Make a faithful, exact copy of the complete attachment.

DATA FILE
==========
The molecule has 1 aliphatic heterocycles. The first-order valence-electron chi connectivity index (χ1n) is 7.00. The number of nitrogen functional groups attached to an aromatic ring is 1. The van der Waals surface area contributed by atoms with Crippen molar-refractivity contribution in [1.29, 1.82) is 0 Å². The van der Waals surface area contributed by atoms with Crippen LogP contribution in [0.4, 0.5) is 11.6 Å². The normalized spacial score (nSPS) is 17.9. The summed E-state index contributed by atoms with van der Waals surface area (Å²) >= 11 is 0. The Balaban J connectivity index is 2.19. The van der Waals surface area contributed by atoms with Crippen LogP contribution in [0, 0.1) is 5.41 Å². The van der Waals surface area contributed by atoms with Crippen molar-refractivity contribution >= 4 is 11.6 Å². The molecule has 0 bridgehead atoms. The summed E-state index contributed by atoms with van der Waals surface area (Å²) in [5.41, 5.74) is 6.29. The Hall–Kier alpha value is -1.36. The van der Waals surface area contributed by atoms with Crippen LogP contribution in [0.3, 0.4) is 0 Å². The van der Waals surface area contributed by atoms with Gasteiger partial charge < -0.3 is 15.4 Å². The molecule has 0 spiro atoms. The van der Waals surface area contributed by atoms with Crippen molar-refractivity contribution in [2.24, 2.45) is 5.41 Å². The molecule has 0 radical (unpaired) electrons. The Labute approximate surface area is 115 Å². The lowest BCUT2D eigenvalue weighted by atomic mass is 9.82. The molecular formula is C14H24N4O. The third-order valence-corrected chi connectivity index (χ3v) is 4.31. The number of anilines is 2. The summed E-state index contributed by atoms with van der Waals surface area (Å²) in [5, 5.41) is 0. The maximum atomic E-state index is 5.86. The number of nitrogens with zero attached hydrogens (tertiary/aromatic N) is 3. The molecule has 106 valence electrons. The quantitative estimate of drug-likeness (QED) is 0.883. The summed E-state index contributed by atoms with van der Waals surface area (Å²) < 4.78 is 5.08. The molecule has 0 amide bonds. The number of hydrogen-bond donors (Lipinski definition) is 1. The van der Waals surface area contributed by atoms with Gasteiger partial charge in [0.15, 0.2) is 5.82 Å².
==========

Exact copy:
The molecule has 1 aliphatic heterocycles. The first-order valence-electron chi connectivity index (χ1n) is 7.00. The number of nitrogen functional groups attached to an aromatic ring is 1. The van der Waals surface area contributed by atoms with Crippen molar-refractivity contribution in [1.29, 1.82) is 0 Å². The van der Waals surface area contributed by atoms with Crippen LogP contribution in [0.4, 0.5) is 11.6 Å². The normalized spacial score (nSPS) is 17.9. The summed E-state index contributed by atoms with van der Waals surface area (Å²) >= 11 is 0. The Balaban J connectivity index is 2.19. The van der Waals surface area contributed by atoms with Crippen LogP contribution in [0, 0.1) is 5.41 Å². The van der Waals surface area contributed by atoms with Crippen molar-refractivity contribution >= 4 is 11.6 Å². The molecule has 0 bridgehead atoms. The summed E-state index contributed by atoms with van der Waals surface area (Å²) in [5.41, 5.74) is 6.29. The Hall–Kier alpha value is -1.36. The van der Waals surface area contributed by atoms with Crippen LogP contribution in [0.3, 0.4) is 0 Å². The van der Waals surface area contributed by atoms with Gasteiger partial charge < -0.3 is 15.4 Å². The molecule has 0 spiro atoms. The van der Waals surface area contributed by atoms with Crippen molar-refractivity contribution in [2.24, 2.45) is 5.41 Å². The molecule has 0 radical (unpaired) electrons. The Labute approximate surface area is 115 Å². The lowest BCUT2D eigenvalue weighted by atomic mass is 9.82. The molecular formula is C14H24N4O. The third-order valence-corrected chi connectivity index (χ3v) is 4.31. The number of anilines is 2. The summed E-state index contributed by atoms with van der Waals surface area (Å²) in [5, 5.41) is 0. The maximum atomic E-state index is 5.86. The number of nitrogens with zero attached hydrogens (tertiary/aromatic N) is 3. The molecule has 106 valence electrons. The quantitative estimate of drug-likeness (QED) is 0.883. The summed E-state index contributed by atoms with van der Waals surface area (Å²) < 4.78 is 5.08. The molecule has 0 amide bonds. The number of hydrogen-bond donors (Lipinski definition) is 1. The van der Waals surface area contributed by atoms with Gasteiger partial charge in [0.15, 0.2) is 5.82 Å².